Differences between Rivers, Belichick

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Differences between Rivers, Belichick

Are Doc Rivers and Bill Belichick similar? In a word, no.

Rivers was at Gillette Stadium Monday and spent a little time with Bill Belichick before the game.

He talked about how he always learns things from Belichick's ways. But can Rivers really instill much of those ways into his own coaching style? Mike Felger doesn't think so.

"You can't coach in the NBA like you coach in the NFL," Felger said. "Talk about the two most diametrically opposed leagues in the world. The players run the show in the NBA, and the NFL may be the only sport in the world where the coach is the boss. I know Doc Rivers wants to take things from Belichick, but he can't. If Doc tried to pull half the stuff with his players, Doc would get run out of town by his players."

In the opposite sense, Gary Tanguay points out that Belichick wouldn't last in an NBA huddle.

"If you put Bill Belichick in an NBA huddle, his head would pop off," Tanguay said. "If Bill was in the huddle, you call the play, Rondo goes out doesn't run the play. Oh my God, his head would explode."

Check out the video for more.

Are Celtics better off building through draft or via trade?

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Are Celtics better off building through draft or via trade?

Steve Buckley joins Arbella Early Edition to give his opinion on how the Boston Celtics path to becoming a title contender will come, through the draft of via trades?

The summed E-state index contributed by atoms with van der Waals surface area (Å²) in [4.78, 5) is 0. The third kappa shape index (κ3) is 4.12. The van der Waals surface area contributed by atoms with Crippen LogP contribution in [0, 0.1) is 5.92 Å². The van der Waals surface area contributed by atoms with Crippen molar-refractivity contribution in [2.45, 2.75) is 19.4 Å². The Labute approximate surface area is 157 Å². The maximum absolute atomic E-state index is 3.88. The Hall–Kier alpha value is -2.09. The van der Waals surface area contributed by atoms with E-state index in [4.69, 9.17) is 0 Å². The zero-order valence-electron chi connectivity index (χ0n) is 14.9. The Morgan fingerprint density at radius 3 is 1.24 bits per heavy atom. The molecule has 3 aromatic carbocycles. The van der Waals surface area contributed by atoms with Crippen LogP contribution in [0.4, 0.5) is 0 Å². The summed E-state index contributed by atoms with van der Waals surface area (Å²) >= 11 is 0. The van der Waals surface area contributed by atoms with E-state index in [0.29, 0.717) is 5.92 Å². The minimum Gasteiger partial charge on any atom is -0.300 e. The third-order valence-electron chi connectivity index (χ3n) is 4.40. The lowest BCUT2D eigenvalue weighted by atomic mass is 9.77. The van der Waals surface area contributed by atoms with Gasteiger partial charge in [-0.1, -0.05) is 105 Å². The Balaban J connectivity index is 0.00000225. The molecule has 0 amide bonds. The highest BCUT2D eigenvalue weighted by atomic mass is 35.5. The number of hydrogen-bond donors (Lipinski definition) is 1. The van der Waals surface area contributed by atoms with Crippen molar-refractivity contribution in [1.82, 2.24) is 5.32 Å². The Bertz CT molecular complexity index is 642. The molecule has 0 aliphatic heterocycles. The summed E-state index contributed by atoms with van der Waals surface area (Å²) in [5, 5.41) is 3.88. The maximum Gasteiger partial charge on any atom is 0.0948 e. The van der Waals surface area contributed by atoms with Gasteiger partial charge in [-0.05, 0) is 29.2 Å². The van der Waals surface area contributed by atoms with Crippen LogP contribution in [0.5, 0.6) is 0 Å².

Red Sox will re-assess Rodriguez's progress after rehab start

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Red Sox will re-assess Rodriguez's progress after rehab start

CHICAGO -- Eduardo Rodriguez's return to the Red Sox rotation is going to take a little while longer.

Rodriguez will make at least one more rehab start for Pawtucket Sunday before the Red Sox re-assess his progress.

There had been some thought that Rodriguez would need only two outings on his rehab assignment. But the decision was made Wednesday to give him at least one more.

Rodriguez had a good outing for Pawtucket Tuesday night, allowing three runs on five hits in six innings of work.

All three runs came in the first inning, after which he showed improvement. "From the second to the sixth innings,'' said Farrell, "they were probably more crisp, more sharp. Looking for that to continue to advance."

Rodriguez, too, said he felt better than he did the first time out, when he allowed three runs in just 3 2/3 innings.

"I feel more control of the ball,'' he said. "I feel more comfortable throwing the ball in the game. Physically, I feel fine. I just see how everything goes every day like bullpens, running and everything. I just want to get back as fast as I can. But I want to get back 100 percent, I don't want to get back at 70 percent and go out there and don't do like I normally do."

Rodriguez, of course, has missed the first month of the season after tweaking his knee at the beginning of spring training.

"The first start I made in Pawtucket,'' recalled Rodriguez, ''I was thinking too much on my knee. Every pitch I'm throwing, I'm thinking like 'Don't push too much,' but (Tuesday) night it was every pitch I'm throwing just thinking of the game and not my knee."

After throwing 84 pitches Tuesday night, the Red Sox want him to get his pitch count over 90 in his next outing.

''I think with each outing he's getting, he's gaining more confidence and feeling more maybe natural and free on the mound," Farrell said.